Prototyping with P5

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When I wanted to create a proof of a concept project for one of the game ideas I had, I found many tools and gaming frameworks. However, most of them had a steep learning curve which required a significant time investment before the game could be played. Then I discovered P5, a Javascript library inspired by the Processing language, which made it very easy to get started.

So what is Processing?

Processing is a Java-based language that runs on MacOS, Windows, and GNU/Linux platforms. It was created byBen Fry and Casey Reas, who were graduate students at MIT at the time. The language was inspired by BASIC and Logo which were then well known and well used. Ben and Casey’s focus was to use Processing as an educational tool to teach computer science through a visual context as it would be more influential for students getting into programming to make things appear on the screen.

Processing emerged from teaching programming in visual context to a production-quality application development tool for professionals. It is used for data visualization, special effects, 3d printing, and more. It is often used in conjunction with other programming tools and languages such as Arduino, Raspberry Pi, Ruby and Scala. Processing also supports different mods out of the box to develop with Python, JavaScript, Coffee Script, and Android. 

Then what is P5?

John Resig, creator of jQuery, helped the Processing team build Processing.js. It executes PDE files within HTML 5 utilizing the Canvas object. It translates Java-based PDE code to JavaScript code using Regex. Due to problems with translating languages, Processing stopped supporting JavaScript and Coffee script modes with the release of  Version 3. At that time P5 was created.

Lauren McCarthy created P5 and is a JavaScript library using the P5 API. Being a JavaScript library, it can interact with HTML5 elements as well as sound, webcam, text, and video input while still having a similar IDE structure as Processing.

The power to interact with visual element makes P5 a super tool. It supports physical manipulation, hardware input, image, voice support, multi touch, and 2D/3D graphics with WebGL.  P5 also has wide range of 3rd party libraries to handle Geolocation, OCD (Obsessive Camera Direction), audio sequencing, physics, and much more.

Code example

I decided to show prototyping with P5 using simple pong game as an example. If you are not familiar with Pong, it is a 2 dimensional table tennis game.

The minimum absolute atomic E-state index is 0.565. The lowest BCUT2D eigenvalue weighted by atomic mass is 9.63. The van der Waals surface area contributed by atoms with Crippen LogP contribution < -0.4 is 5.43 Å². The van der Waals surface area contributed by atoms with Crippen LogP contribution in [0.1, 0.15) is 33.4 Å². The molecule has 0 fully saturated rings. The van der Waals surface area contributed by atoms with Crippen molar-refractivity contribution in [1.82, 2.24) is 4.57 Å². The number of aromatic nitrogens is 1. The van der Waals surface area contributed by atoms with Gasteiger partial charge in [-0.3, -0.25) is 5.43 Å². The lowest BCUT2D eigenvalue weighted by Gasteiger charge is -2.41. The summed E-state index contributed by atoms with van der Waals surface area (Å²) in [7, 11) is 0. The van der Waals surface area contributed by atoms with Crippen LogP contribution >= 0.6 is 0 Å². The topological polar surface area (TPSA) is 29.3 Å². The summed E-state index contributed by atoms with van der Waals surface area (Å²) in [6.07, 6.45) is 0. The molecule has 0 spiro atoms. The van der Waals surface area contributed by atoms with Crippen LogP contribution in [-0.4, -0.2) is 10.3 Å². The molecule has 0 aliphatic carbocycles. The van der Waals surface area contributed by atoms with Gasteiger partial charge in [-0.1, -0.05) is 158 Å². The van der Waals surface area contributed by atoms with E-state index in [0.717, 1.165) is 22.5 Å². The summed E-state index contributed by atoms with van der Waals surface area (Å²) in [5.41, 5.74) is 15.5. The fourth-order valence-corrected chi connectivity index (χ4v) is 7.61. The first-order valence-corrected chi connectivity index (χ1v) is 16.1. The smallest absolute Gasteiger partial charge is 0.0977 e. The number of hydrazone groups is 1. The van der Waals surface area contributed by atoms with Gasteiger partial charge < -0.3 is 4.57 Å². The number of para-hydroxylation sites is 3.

In P5 there are two main functions: setup() and draw(). The setup() function is executed once when you start the program and draw() loops 60 times per second by default. createCanvas() is another P5 function that takes width and height as parameters to initialize an HTML Canvas element.

function setup(){
  createCanvas(600,600);
}
function draw(){
}

Below I have created the SmallBall class to simulate a moving ball. Its display() function includes P5’s fill function that takes RGB and an optional opacity value to apply color to an object created directly below it. The ellipse() function takes x and y coordinates of the object as well as the width and height to adjust its size and position. The move() function updates the ball’s x and y coordinates each frame byr.

function SmallBall() {
  this.x = width/2;
  this.y = height/2;
  this.diameter = 25;
  this.velocityX = 2.16;
  this.velocityY = 3.72;

  this.move = function(){
    this.x = this.x + this.velocityX;
    this.y = this.y + this.velocityY;
  };

  this.display = function() {
    fill(65,65,65);
    ellipse(this.x, this.y, this.diameter, this.diameter);
  };
};

The Player class is similar to SmallBall class but uses the rect() function which takes x and y coordinates plus width and height values to create a rectangle.

rect(this.x, this.y, this.width, this.height);

In order to handle keyboard input, P5 provides keyPressed() and keyReleased() functions which listens for key events. Pressing Q and W toggles leftKeyPressed and rightKeyPressed properties respectively and triggers movements in the x coordinate axis of the Player object.

function keyPressed() {
  if(key == 'Q') {
    player1.leftKeyPressed = true;
  } else if(key == 'W') {
    player1.rightKeyPressed = true;
  }
}
function keyReleased() {
  if(key == 'Q') {
    player1.leftKeyPressed = false;
  } else if(key == 'W') {
    player1.rightKeyPressed = false;
  }
}

To finish off, I have added two players in the setup function and executed its actions in draw function. Below is what the final prototype looks like.

pg

Here are links to the demo, full code, and detailed documentation for Processing and P5:

Demo: Pong Demo

Demo Source Code: Pong Demo Repo

More information about P5: http://p5js.org/

More information about Processing: https://processing.org/ 

I hope you consider using P5 to quickly prototype your next project weather it is a web ui component, a game, or any type of digital art!

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